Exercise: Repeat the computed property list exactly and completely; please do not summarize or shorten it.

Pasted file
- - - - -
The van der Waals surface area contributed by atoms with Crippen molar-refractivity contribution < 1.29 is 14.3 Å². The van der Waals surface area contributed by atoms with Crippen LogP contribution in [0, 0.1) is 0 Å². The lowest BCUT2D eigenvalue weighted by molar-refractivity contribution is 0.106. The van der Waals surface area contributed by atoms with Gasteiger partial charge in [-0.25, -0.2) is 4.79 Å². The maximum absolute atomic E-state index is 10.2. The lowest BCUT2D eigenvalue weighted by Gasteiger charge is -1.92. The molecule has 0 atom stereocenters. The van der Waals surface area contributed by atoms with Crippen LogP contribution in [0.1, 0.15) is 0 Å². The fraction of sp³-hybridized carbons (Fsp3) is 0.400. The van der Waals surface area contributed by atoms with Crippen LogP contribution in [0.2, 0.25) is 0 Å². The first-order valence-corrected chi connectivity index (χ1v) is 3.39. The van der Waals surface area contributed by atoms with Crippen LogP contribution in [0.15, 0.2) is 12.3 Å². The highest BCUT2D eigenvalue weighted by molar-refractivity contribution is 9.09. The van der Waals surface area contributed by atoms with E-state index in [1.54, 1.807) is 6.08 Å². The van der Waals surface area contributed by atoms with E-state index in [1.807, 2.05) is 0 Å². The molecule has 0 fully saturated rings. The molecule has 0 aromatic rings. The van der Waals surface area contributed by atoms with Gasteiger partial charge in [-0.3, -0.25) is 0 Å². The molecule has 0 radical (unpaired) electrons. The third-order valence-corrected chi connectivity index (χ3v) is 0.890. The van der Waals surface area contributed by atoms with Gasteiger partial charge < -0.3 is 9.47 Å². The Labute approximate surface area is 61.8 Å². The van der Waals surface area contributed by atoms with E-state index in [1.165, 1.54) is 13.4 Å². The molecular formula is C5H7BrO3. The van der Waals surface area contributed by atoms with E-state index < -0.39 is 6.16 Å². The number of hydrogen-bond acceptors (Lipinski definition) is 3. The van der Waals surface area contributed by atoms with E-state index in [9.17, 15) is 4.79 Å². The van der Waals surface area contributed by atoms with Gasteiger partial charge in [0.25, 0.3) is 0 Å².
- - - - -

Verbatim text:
The van der Waals surface area contributed by atoms with Crippen molar-refractivity contribution < 1.29 is 14.3 Å². The van der Waals surface area contributed by atoms with Crippen LogP contribution in [0, 0.1) is 0 Å². The lowest BCUT2D eigenvalue weighted by molar-refractivity contribution is 0.106. The van der Waals surface area contributed by atoms with Gasteiger partial charge in [-0.25, -0.2) is 4.79 Å². The maximum absolute atomic E-state index is 10.2. The lowest BCUT2D eigenvalue weighted by Gasteiger charge is -1.92. The molecule has 0 atom stereocenters. The van der Waals surface area contributed by atoms with Crippen LogP contribution in [0.1, 0.15) is 0 Å². The fraction of sp³-hybridized carbons (Fsp3) is 0.400. The van der Waals surface area contributed by atoms with Crippen LogP contribution in [0.2, 0.25) is 0 Å². The first-order valence-corrected chi connectivity index (χ1v) is 3.39. The van der Waals surface area contributed by atoms with Crippen LogP contribution in [0.15, 0.2) is 12.3 Å². The highest BCUT2D eigenvalue weighted by molar-refractivity contribution is 9.09. The van der Waals surface area contributed by atoms with E-state index in [1.54, 1.807) is 6.08 Å². The van der Waals surface area contributed by atoms with E-state index in [1.807, 2.05) is 0 Å². The molecule has 0 fully saturated rings. The molecule has 0 aromatic rings. The van der Waals surface area contributed by atoms with Gasteiger partial charge in [-0.3, -0.25) is 0 Å². The molecule has 0 radical (unpaired) electrons. The third-order valence-corrected chi connectivity index (χ3v) is 0.890. The van der Waals surface area contributed by atoms with Gasteiger partial charge < -0.3 is 9.47 Å². The Labute approximate surface area is 61.8 Å². The van der Waals surface area contributed by atoms with E-state index in [1.165, 1.54) is 13.4 Å². The molecular formula is C5H7BrO3. The van der Waals surface area contributed by atoms with E-state index < -0.39 is 6.16 Å². The number of hydrogen-bond acceptors (Lipinski definition) is 3. The van der Waals surface area contributed by atoms with E-state index in [9.17, 15) is 4.79 Å². The van der Waals surface area contributed by atoms with Gasteiger partial charge in [0.25, 0.3) is 0 Å².